What is Seer, and how to disable it in Firefox

Martin Brinkmann
May 11, 2014

When it comes to performance in regards to displaying a website on a user's computer, many factors play a role. From the user's connection to the browser's rendering engine performance.

Eventually, you will come to a point where the rendering engine cannot get that much faster, which means that you will have to look elsewhere to speed things up further.

There are certain tweaks that developers can integrate in the browser to achieve that, and predicting actions is one of those.

Google Chrome for instance predicts network actions by default to improve page load performance, and another to complete searches and addresses typed in the browser's address bar.

Mozilla enabled Seer in Firefox 29 and all newer versions initially, but had to disable it again after a bug was discovered that caused slow downs for some users of the browser on shut down.

Seer explained

According to Mozilla, Seer is a major component of Necko Predictive Network Actions. Necko has been designed to "improve page load time by performing overhead for connections before the connections are actually needed".

Firefox predicts where you will click next or what you will do next, and begins to process this in advance to speed up the process if you make the predicted move.

It covers DNS lookups, TCP handshakes and TLS handshakes according to the architecture overview on the Mozilla Wiki.

Seer is a major component of Necko. It keeps track of visited urls and urls that were loaded as part of that. So, instead of just storing information about a visit to ghacks.net, it will also store information about components that were loaded during that visit, for instance about the stylesheet that was loaded from a content distribution network, or scripts.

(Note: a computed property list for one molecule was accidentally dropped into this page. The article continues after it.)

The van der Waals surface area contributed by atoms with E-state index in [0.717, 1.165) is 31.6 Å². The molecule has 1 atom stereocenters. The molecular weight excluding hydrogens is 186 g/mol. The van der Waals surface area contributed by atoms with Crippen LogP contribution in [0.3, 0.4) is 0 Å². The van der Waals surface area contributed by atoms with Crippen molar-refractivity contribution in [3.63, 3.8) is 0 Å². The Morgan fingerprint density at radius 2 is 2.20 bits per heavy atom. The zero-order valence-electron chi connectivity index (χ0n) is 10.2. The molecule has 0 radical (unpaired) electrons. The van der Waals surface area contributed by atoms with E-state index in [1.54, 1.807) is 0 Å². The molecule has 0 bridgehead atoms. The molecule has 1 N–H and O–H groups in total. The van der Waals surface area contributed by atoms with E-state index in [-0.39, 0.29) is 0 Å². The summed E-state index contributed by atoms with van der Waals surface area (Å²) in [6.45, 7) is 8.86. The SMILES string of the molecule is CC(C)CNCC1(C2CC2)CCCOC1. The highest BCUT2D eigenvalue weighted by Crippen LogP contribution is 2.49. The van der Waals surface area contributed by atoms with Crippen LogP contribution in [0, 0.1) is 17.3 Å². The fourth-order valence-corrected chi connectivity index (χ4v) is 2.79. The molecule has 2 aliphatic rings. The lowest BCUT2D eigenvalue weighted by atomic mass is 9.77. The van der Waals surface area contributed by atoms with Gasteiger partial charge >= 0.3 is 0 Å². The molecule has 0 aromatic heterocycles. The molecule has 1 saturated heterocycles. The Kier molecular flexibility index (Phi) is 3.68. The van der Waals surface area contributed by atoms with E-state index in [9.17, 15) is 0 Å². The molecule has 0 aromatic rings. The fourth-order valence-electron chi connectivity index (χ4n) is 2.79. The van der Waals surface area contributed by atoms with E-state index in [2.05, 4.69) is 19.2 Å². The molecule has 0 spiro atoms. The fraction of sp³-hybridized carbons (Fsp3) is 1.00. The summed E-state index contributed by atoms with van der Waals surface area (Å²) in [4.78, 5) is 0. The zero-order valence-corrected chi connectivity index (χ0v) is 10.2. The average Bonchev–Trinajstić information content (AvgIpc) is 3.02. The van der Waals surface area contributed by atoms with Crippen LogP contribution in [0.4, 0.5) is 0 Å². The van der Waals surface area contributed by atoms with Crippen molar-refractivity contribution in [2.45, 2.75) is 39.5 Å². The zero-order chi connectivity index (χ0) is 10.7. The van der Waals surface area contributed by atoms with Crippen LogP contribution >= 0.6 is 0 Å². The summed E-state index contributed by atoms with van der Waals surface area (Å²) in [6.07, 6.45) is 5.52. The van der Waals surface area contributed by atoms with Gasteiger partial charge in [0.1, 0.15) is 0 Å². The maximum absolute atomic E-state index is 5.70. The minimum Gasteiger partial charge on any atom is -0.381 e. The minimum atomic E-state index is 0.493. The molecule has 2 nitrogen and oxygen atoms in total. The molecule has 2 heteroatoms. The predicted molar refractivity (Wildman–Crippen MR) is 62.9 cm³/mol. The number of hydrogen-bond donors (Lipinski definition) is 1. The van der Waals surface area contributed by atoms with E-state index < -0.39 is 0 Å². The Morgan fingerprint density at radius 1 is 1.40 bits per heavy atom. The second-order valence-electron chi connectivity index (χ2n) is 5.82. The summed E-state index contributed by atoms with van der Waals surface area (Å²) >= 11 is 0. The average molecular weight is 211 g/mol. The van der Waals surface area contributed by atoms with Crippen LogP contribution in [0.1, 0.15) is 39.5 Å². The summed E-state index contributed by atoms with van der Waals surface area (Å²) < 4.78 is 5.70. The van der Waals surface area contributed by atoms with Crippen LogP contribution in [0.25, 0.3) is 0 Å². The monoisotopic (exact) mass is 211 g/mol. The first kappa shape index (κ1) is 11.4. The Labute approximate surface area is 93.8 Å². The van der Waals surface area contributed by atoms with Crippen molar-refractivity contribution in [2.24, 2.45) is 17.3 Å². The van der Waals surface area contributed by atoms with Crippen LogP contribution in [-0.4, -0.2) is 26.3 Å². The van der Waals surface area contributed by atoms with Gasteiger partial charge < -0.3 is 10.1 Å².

The next time the same site is visited, Firefox knows in advance what needs to be loaded which will reduce overhead as the browser "knows" already which resources need to be accessed.


Necko pre-connects only but does not prefetch which means that no connection to the actual linked resource is made until the user clicks on a link pointing to it.

Pre-connections are disabled for https websites, and private browsing is honored by the feature as well.

The information were stored in the local file seer.sqlite initially but Mozilla renamed that to netpredictions.sqlite as it felt that seer was not the most appropriate name for it as it might convey the wrong image.


Seer improves the page load time in Firefox when enabled, but only if you access resources that it has stored in its database. If you use the browser in a different way, it won't be of help.

The main issue that some users may have with it is that it consumes quite a bit of storage space on the local hard drive.

On a Windows 7 Pro test system, the sqlite database had a size of 135 Megabyte, and the maximum is set to 150 Megabyte which seems a lot.

You can modify that though to limit or even increase the size of the database:

  1. Type about:config into Firefox's address bar and hit enter.
  2. Confirm you will be careful if a warning screen comes up.
  3. Type network.seer.max-db-size and double-click the value afterwards.
  4. Note that the value is listed in bytes, with 157286400 being 150 Megabyte.
  5. Some common values are: 20MB--> 20971520, 50MB --> 52428800, and 100MB --> 104857600

This will reduce the size of the file on your system.

Seer is not enabled by default in all recent versions of Firefox, but Mozilla will enable it eventually again once the issue is resolved.